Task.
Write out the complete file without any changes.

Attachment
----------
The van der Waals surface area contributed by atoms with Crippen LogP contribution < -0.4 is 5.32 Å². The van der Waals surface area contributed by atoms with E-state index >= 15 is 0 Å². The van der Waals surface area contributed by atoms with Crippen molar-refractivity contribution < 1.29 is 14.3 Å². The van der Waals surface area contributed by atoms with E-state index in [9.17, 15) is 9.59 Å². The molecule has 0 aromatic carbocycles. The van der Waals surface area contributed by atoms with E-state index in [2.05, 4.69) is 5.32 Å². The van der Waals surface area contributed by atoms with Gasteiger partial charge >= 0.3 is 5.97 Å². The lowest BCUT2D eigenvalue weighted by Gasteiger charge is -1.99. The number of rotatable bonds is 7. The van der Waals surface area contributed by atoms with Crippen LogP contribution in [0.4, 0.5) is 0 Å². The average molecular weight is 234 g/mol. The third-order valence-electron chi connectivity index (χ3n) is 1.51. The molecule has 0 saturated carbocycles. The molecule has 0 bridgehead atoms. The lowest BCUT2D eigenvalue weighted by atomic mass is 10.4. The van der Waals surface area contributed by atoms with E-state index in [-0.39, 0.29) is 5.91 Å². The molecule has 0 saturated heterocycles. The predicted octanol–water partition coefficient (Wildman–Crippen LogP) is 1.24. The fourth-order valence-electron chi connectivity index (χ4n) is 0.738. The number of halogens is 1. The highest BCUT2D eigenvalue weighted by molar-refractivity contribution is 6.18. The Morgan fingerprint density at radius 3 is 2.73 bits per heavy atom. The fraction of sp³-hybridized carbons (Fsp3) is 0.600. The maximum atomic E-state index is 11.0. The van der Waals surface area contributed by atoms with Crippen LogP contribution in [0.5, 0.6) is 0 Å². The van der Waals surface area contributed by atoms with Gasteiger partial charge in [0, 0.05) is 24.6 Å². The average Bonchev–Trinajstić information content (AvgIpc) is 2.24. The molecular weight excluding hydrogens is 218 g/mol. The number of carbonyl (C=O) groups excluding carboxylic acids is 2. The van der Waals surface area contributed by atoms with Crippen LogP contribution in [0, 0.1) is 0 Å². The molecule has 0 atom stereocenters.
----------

The van der Waals surface area contributed by atoms with Crippen LogP contribution < -0.4 is 5.32 Å². The van der Waals surface area contributed by atoms with E-state index >= 15 is 0 Å². The van der Waals surface area contributed by atoms with Crippen molar-refractivity contribution < 1.29 is 14.3 Å². The van der Waals surface area contributed by atoms with E-state index in [9.17, 15) is 9.59 Å². The molecule has 0 aromatic carbocycles. The van der Waals surface area contributed by atoms with E-state index in [2.05, 4.69) is 5.32 Å². The van der Waals surface area contributed by atoms with Gasteiger partial charge >= 0.3 is 5.97 Å². The lowest BCUT2D eigenvalue weighted by Gasteiger charge is -1.99. The number of rotatable bonds is 7. The van der Waals surface area contributed by atoms with Crippen LogP contribution in [0.4, 0.5) is 0 Å². The average molecular weight is 234 g/mol. The third-order valence-electron chi connectivity index (χ3n) is 1.51. The molecule has 0 saturated carbocycles. The molecule has 0 bridgehead atoms. The lowest BCUT2D eigenvalue weighted by atomic mass is 10.4. The van der Waals surface area contributed by atoms with E-state index in [-0.39, 0.29) is 5.91 Å². The molecule has 0 saturated heterocycles. The predicted octanol–water partition coefficient (Wildman–Crippen LogP) is 1.24. The fourth-order valence-electron chi connectivity index (χ4n) is 0.738. The number of halogens is 1. The highest BCUT2D eigenvalue weighted by molar-refractivity contribution is 6.18. The Morgan fingerprint density at radius 3 is 2.73 bits per heavy atom. The fraction of sp³-hybridized carbons (Fsp3) is 0.600. The maximum atomic E-state index is 11.0. The van der Waals surface area contributed by atoms with Crippen LogP contribution in [0.5, 0.6) is 0 Å². The van der Waals surface area contributed by atoms with Gasteiger partial charge in [0, 0.05) is 24.6 Å². The average Bonchev–Trinajstić information content (AvgIpc) is 2.24. The molecular weight excluding hydrogens is 218 g/mol. The number of carbonyl (C=O) groups excluding carboxylic acids is 2. The van der Waals surface area contributed by atoms with Crippen LogP contribution in [0, 0.1) is 0 Å². The molecule has 0 atom stereocenters.